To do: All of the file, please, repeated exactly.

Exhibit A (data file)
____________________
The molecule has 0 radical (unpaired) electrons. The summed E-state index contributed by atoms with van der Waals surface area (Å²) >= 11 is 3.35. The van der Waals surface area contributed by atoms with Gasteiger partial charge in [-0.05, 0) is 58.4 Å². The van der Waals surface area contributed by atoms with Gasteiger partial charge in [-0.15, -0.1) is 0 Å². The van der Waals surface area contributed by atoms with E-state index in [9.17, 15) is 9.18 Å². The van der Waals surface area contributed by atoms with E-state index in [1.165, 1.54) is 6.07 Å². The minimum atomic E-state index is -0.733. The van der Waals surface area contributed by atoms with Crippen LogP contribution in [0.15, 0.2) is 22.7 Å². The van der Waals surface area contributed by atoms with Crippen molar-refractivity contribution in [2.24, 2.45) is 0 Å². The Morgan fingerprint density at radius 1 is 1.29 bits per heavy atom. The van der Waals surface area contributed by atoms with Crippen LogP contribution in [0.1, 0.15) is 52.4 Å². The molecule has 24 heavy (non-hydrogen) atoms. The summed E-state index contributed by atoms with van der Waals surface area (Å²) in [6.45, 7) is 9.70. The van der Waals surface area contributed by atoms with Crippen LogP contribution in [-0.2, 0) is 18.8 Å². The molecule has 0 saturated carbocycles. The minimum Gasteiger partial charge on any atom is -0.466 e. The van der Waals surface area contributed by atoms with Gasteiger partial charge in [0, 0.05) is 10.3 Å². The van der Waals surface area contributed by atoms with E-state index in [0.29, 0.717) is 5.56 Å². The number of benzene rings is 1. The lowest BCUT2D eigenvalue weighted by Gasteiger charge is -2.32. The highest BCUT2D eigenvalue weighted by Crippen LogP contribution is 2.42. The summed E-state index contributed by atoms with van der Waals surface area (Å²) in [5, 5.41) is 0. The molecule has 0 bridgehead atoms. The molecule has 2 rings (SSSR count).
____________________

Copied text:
The molecule has 0 radical (unpaired) electrons. The summed E-state index contributed by atoms with van der Waals surface area (Å²) >= 11 is 3.35. The van der Waals surface area contributed by atoms with Gasteiger partial charge in [-0.05, 0) is 58.4 Å². The van der Waals surface area contributed by atoms with Gasteiger partial charge in [-0.15, -0.1) is 0 Å². The van der Waals surface area contributed by atoms with E-state index in [9.17, 15) is 9.18 Å². The van der Waals surface area contributed by atoms with E-state index in [1.165, 1.54) is 6.07 Å². The minimum atomic E-state index is -0.733. The van der Waals surface area contributed by atoms with Crippen LogP contribution in [0.15, 0.2) is 22.7 Å². The van der Waals surface area contributed by atoms with Crippen molar-refractivity contribution in [2.24, 2.45) is 0 Å². The Morgan fingerprint density at radius 1 is 1.29 bits per heavy atom. The van der Waals surface area contributed by atoms with Crippen LogP contribution in [0.1, 0.15) is 52.4 Å². The molecule has 24 heavy (non-hydrogen) atoms. The summed E-state index contributed by atoms with van der Waals surface area (Å²) in [6.45, 7) is 9.70. The van der Waals surface area contributed by atoms with Crippen LogP contribution in [-0.2, 0) is 18.8 Å². The molecule has 0 saturated carbocycles. The minimum Gasteiger partial charge on any atom is -0.466 e. The van der Waals surface area contributed by atoms with Gasteiger partial charge in [0, 0.05) is 10.3 Å². The van der Waals surface area contributed by atoms with E-state index in [0.29, 0.717) is 5.56 Å². The number of benzene rings is 1. The lowest BCUT2D eigenvalue weighted by Gasteiger charge is -2.32. The highest BCUT2D eigenvalue weighted by Crippen LogP contribution is 2.42. The summed E-state index contributed by atoms with van der Waals surface area (Å²) in [5, 5.41) is 0. The molecule has 0 bridgehead atoms. The molecule has 2 rings (SSSR count).